“ANTONELLA is an attractive 28-year old woman who lives in Rome. Her life is focused on friends and fun, clubbing and parties.
She is also completely imaginary.
But her influence is definitely real. It is evident in the design of the Ford Fiesta, on sale in Europe now and arriving in the United States next summer as a 2011 model.
Antonella was the guiding personality for the Ford Verve, a design study that served as the basis for the latest-generation Fiesta. A character invented by Ford designers to help them imagine cars better tailored to their intended customers, she embodies a philosophy that guides the company’s design studios these days: to design the car, first design the driver.
Using psychological archetypes and patterns is more important when designing for younger people, Mr. Callum said. Some younger buyers invest less emotion in their vehicles than their elders did. “This can be hard for us to understand.”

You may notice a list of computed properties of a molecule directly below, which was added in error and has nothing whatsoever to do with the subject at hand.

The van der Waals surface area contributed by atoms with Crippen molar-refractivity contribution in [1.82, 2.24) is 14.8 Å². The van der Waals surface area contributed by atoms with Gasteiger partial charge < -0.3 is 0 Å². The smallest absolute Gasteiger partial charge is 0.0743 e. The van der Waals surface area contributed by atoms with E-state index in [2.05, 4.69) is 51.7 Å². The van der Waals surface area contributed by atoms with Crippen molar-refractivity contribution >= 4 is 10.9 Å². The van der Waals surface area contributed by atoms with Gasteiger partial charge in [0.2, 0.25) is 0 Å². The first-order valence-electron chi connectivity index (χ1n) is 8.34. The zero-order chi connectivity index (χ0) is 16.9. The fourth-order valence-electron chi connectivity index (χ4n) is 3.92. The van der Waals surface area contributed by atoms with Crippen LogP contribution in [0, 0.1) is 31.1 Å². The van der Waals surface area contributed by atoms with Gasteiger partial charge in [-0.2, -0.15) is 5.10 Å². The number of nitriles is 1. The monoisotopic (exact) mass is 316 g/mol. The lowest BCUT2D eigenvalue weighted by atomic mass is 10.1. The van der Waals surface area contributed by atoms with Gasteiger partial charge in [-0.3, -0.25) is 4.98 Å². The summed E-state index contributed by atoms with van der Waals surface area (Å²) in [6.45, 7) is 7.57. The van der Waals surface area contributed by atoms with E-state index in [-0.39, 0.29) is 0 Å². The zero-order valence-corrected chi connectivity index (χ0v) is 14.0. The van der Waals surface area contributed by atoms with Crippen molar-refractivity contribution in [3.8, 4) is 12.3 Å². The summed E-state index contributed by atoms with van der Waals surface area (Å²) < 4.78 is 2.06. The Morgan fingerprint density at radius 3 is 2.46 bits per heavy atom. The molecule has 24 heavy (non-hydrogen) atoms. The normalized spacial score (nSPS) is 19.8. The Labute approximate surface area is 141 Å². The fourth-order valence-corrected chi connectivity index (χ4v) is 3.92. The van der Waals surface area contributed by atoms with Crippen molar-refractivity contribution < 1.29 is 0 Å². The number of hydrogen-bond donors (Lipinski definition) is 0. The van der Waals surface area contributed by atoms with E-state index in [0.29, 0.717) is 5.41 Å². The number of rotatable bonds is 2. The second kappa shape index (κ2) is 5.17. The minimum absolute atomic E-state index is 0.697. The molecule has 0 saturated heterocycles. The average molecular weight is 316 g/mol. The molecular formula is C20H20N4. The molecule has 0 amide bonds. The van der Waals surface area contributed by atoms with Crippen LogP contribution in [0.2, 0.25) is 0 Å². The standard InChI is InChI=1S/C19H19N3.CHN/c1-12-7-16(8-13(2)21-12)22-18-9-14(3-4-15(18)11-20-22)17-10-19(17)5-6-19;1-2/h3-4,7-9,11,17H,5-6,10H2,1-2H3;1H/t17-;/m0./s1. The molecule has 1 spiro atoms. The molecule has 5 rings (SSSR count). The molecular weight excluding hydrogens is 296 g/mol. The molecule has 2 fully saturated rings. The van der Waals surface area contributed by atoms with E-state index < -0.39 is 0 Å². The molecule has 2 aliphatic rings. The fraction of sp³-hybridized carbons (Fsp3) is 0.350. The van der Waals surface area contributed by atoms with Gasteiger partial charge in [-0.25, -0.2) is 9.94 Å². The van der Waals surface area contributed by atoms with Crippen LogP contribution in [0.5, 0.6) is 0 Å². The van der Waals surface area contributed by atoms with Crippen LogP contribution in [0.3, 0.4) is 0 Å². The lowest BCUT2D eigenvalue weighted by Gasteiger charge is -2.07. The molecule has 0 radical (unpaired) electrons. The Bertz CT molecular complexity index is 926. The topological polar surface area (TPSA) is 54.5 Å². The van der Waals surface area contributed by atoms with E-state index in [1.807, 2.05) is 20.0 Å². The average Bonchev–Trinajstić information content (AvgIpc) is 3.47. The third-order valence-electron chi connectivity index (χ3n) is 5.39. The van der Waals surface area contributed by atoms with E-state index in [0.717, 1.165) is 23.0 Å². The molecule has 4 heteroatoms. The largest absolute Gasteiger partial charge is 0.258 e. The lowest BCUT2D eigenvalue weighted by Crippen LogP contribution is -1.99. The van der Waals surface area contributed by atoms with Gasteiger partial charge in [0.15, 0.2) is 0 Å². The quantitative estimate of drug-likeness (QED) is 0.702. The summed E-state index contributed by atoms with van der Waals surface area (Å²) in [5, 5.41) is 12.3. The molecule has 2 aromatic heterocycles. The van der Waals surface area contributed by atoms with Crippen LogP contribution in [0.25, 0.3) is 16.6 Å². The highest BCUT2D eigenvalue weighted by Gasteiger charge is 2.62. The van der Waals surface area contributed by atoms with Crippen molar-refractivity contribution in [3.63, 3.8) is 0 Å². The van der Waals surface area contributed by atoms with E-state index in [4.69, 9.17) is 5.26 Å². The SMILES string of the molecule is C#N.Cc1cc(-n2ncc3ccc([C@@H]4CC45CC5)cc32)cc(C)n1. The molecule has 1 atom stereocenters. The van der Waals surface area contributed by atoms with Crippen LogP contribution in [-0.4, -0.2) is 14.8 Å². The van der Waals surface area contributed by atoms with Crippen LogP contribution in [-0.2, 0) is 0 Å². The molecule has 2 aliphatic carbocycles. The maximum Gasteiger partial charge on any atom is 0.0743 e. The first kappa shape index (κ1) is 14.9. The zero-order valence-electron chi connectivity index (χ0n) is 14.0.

Ford’s involvement with the technique can be traced to 2002, said Mr. Yalman, when Daniel Kahneman, a cognitive psychologist and behavioral economist who taught at Princeton and other universities, shared the Nobel in economic science.
“What this thinking suggested to us is that emotion played a much larger role than we thought,” Mr. Yalman said.
“We had done lots of models based on rationality, but now we are recognizing that emotions play a much more dominant role than we ever admitted,” Mr. Yalman said. “In buying a car, you have to fall in love.”
He added: “We now focus quite a bit on aspirations and dreams.”
These can be embodied in products. “Think of someone who has a really high-end parka in which you could climb Mount Everest. But the person only wears it on the train to work.”